Boris Johnson has denied attacking the BBC for its coverage of Vladimir Putin’s war in Ukraine, as he has been accused of slandering the station’s journalists who are risking their lives to cover the conflict.
At a private meeting of Tory MPs, the PM reportedly attacked the BBC and Archbishop of Canterbury Justin Welby for criticizing his asylum plan in Rwanda, claiming they were “less vocal” in condemning Mr Putin.
Mr Johnson, however, denied criticizing the BBC for its coverage of the Ukraine war and insisted he said “nothing like that” at Tuesday night’s closed-door meeting.
Union leader Sir Keir Starmer took up the reports from the meeting, telling MPs: “The Prime Minister also accused the BBC of not being sufficiently critical of Putin.
“Would the Prime Minister have the courage to say that to the face of Clive Myrie, Lyse Doucet and Steve Rosenberg (BBC reporters) who have all risked their lives day in and day out on the front lines in Russia and Ukraine to expose Putin’s barbarism? ”
The Prime Minister replied: “I have said nothing of the sort and I – as a former journalist – have the utmost admiration for what journalists do. I think they do an excellent job.
“I think he should take back what he just said – it has absolutely no basis or basis in truth.”
Sir Keir said the Prime Minister would “slander decent people in a private room and let the slander spread without the backbone to repeat it publicly”.
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“How can the Prime Minister claim to be a patriot when he is deliberately attacking and demeaning the institutions of our great country?” Sir Keir added.
Mr Johnson shot back: “I did not attack the BBC for their coverage of Ukraine last night. He must have lost his tiny mind.”
Tory MPs are ready “to witness that,” he added.
Sir David Evennett, Conservative MP for Bexleyheath and Crayford, later raised a point of order, saying: “On these benches we have strong faith in the BBC and believe they are doing a great job, particularly when it comes to reporting from Ukraine; The opposition leader’s proposal, which the Prime Minister proposed somewhat differently at last night’s session, which I attended, is grossly inaccurate and the opposition leader (should) withdraw this for misleading the House.”
The reported comments came as Mr Johnson tried to divert attention from his apology for breaking coronavirus rules by attending his Cabinet Room lockdown-breaking birthday party in June 2020.
Sources close to the Prime Minister said he had told Tory MPs in a private meeting the Rwanda plan was “good policy”, despite some “criticism of the BBC and from senior members of the clergy” who were “less vocal”. were in their condemnation”. on Easter Sunday by Putin when they were on our policy of illegal immigrants”.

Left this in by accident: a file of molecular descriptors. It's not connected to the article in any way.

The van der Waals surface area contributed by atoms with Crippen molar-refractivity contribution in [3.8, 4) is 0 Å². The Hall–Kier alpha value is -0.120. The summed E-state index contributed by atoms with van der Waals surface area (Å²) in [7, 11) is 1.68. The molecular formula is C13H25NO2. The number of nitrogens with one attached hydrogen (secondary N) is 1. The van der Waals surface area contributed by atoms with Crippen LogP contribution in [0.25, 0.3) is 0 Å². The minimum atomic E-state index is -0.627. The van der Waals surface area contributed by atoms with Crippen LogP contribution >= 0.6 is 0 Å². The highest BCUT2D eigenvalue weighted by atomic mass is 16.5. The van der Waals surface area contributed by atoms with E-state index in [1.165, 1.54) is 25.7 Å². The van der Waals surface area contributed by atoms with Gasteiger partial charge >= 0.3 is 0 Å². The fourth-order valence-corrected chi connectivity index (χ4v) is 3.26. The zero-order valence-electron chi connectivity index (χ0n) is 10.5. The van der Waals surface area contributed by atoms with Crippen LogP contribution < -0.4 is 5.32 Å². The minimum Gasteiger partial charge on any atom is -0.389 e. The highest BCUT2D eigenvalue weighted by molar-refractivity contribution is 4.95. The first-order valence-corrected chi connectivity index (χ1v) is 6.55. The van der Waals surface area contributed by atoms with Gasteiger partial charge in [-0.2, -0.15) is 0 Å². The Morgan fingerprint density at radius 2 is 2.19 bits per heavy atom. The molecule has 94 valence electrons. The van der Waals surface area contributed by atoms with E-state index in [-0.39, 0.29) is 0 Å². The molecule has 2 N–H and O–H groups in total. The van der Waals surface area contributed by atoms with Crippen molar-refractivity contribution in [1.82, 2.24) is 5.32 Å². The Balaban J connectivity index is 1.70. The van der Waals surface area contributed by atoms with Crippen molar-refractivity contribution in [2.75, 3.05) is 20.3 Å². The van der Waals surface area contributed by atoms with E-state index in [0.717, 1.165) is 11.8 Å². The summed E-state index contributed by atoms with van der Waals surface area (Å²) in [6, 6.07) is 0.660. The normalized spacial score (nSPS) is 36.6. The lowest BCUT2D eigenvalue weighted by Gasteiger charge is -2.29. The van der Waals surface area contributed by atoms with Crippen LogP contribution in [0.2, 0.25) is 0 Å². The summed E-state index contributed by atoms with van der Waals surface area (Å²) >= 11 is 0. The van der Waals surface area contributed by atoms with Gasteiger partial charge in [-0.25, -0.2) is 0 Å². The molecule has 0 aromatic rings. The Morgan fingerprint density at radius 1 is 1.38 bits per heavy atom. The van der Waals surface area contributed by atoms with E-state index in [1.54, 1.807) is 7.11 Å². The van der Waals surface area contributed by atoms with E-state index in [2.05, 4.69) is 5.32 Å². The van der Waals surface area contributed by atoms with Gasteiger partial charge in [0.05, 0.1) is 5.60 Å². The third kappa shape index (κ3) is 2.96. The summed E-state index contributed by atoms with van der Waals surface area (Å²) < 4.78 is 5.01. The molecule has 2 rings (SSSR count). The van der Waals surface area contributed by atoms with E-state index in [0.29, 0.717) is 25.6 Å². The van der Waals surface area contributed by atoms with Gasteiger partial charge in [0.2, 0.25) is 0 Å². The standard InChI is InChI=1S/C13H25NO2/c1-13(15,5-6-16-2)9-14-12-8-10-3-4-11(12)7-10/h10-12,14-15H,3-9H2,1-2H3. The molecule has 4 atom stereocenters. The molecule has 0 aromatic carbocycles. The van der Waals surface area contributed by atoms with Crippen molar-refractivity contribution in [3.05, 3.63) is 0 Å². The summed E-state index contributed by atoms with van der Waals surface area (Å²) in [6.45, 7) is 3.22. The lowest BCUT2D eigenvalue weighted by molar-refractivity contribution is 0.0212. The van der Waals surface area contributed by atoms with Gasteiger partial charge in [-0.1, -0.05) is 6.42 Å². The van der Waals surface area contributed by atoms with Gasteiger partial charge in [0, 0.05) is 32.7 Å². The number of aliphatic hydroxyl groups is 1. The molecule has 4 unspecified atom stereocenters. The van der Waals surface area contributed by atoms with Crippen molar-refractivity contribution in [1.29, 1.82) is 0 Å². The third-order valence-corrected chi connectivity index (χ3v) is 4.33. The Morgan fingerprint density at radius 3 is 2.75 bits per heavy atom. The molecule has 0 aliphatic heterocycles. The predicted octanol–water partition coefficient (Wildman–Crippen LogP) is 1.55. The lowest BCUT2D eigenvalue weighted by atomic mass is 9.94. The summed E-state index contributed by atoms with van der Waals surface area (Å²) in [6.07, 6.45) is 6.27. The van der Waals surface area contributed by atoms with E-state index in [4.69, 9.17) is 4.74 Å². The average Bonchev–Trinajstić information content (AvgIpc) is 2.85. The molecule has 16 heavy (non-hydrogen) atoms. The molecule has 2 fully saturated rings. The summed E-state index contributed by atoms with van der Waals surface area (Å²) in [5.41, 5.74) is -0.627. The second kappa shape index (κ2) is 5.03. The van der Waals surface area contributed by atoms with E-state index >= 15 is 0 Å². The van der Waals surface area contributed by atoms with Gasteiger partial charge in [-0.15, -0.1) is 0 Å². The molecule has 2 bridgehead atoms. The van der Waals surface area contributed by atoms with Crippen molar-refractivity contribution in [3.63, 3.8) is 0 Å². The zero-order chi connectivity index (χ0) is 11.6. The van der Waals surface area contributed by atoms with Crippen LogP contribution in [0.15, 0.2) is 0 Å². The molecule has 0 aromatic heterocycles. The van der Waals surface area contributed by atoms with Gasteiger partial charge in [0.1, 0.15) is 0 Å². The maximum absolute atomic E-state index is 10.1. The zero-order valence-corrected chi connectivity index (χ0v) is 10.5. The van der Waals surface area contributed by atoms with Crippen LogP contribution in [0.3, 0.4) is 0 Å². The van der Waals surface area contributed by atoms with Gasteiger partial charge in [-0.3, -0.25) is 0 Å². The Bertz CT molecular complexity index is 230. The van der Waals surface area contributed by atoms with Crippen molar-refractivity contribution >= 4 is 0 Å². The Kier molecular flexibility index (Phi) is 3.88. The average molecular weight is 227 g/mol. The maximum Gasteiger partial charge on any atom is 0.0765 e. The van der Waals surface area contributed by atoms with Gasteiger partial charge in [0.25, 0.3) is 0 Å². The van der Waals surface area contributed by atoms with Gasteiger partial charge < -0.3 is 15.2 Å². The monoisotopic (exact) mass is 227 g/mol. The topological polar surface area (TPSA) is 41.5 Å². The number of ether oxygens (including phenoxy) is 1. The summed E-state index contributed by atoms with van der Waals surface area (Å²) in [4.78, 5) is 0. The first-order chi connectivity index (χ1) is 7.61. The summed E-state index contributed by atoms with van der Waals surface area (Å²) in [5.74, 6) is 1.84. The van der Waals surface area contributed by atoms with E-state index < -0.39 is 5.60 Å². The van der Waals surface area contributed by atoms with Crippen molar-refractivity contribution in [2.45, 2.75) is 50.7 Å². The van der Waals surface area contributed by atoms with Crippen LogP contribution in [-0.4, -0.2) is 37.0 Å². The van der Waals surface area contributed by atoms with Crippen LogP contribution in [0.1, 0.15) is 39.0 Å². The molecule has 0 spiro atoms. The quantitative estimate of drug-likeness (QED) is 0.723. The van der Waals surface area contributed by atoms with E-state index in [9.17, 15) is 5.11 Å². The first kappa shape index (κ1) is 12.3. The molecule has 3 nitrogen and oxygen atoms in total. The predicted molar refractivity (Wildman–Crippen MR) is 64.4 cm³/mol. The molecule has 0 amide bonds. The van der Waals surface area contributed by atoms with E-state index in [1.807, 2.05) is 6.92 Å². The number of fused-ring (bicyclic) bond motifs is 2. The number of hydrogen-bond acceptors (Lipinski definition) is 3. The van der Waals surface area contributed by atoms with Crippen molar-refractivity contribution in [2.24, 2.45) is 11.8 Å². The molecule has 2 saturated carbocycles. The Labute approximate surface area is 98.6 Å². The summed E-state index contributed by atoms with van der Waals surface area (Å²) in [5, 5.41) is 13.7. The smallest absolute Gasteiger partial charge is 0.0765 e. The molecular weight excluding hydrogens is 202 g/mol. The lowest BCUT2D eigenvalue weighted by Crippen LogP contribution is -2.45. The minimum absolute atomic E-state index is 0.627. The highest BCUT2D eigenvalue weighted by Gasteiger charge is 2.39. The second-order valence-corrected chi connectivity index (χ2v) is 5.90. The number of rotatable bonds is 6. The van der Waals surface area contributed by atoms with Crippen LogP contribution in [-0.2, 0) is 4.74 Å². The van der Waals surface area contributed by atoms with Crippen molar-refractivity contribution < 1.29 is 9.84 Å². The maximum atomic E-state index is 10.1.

The Daily Telegraph – Mr Johnson’s former employer – reported that Mr Johnson accused both the BBC and the Archbishop of Canterbury of being more critical of the government’s plans to send Canal migrants to Rwanda than the invasion of Ukraine.
On BBC Radio 4’s Today program on Wednesday, presenter Justin Webb challenged Business Secretary Paul Scully to the Prime Minister’s comments.
Mr Scully said he hadn’t seen “much of the coverage” on the BBC of the plan to send some asylum seekers arriving in the UK on a one-way trip to Rwanda for processing “because I was away for the weekend”.
Mr Webb said: “He appeared to be making it clear to Conservative MPs that the BBC and the Archbishop (of Canterbury) were not focusing enough on Vladimir Putin.
“I’m just wondering if you can think of an occasion where Boris Johnson risked his life for the truth – like (BBC correspondents) Jeremy Bowen, like Lyse Doucet, like Clive Myrie?”
Mr Johnson faces the prospect of a vote in the House of Commons on Thursday on whether to have a parliamentary committee investigate allegations that he lied to the House.
Mr Scully said: “I can’t particularly comment on that…in relation to the fact that…his approach to his view of the BBC’s approach to Putin.”
Mr Webb suggested it was a “smoke screen” and Mr Johnson attacked “people he really shouldn’t be attacking”.
Mr Scully said: “I don’t particularly remember the comment, I’m just trying to explain the context I think he was trying to make.”
He acknowledged that there had been “excellent coverage from the BBC and elsewhere” on the ground in Ukraine.
“I’m not attacking the BBC, I join you,” he told Today.
https://www.independent.ie/entertainment/johnson-denies-attacking-bbc-coverage-of-russias-war-with-ukraine-41570360.html Johnson denies attacking BBC coverage of Russia’s war with Ukraine